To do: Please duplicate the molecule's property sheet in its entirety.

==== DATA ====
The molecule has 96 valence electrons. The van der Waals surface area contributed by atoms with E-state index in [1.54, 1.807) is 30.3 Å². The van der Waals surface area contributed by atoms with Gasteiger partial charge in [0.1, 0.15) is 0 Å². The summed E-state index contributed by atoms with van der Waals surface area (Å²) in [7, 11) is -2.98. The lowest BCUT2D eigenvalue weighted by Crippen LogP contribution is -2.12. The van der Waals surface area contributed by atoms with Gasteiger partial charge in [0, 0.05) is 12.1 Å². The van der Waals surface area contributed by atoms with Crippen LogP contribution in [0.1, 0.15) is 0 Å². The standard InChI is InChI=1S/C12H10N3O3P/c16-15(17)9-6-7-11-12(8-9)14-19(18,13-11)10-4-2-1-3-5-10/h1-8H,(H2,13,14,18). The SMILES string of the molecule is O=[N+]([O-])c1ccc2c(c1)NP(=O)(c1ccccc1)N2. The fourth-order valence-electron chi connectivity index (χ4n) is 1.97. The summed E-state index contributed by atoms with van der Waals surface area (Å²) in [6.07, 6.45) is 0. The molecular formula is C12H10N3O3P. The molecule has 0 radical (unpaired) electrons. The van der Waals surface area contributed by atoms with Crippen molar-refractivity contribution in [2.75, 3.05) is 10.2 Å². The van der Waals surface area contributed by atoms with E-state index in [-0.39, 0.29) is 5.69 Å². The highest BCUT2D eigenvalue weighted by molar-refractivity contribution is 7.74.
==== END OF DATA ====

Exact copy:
The molecule has 96 valence electrons. The van der Waals surface area contributed by atoms with E-state index in [1.54, 1.807) is 30.3 Å². The van der Waals surface area contributed by atoms with Gasteiger partial charge in [0.1, 0.15) is 0 Å². The summed E-state index contributed by atoms with van der Waals surface area (Å²) in [7, 11) is -2.98. The lowest BCUT2D eigenvalue weighted by Crippen LogP contribution is -2.12. The van der Waals surface area contributed by atoms with Gasteiger partial charge in [0, 0.05) is 12.1 Å². The van der Waals surface area contributed by atoms with Crippen LogP contribution in [0.1, 0.15) is 0 Å². The standard InChI is InChI=1S/C12H10N3O3P/c16-15(17)9-6-7-11-12(8-9)14-19(18,13-11)10-4-2-1-3-5-10/h1-8H,(H2,13,14,18). The SMILES string of the molecule is O=[N+]([O-])c1ccc2c(c1)NP(=O)(c1ccccc1)N2. The fourth-order valence-electron chi connectivity index (χ4n) is 1.97. The summed E-state index contributed by atoms with van der Waals surface area (Å²) in [6.07, 6.45) is 0. The molecular formula is C12H10N3O3P. The molecule has 0 radical (unpaired) electrons. The van der Waals surface area contributed by atoms with Crippen molar-refractivity contribution in [2.75, 3.05) is 10.2 Å². The van der Waals surface area contributed by atoms with E-state index in [-0.39, 0.29) is 5.69 Å². The highest BCUT2D eigenvalue weighted by molar-refractivity contribution is 7.74.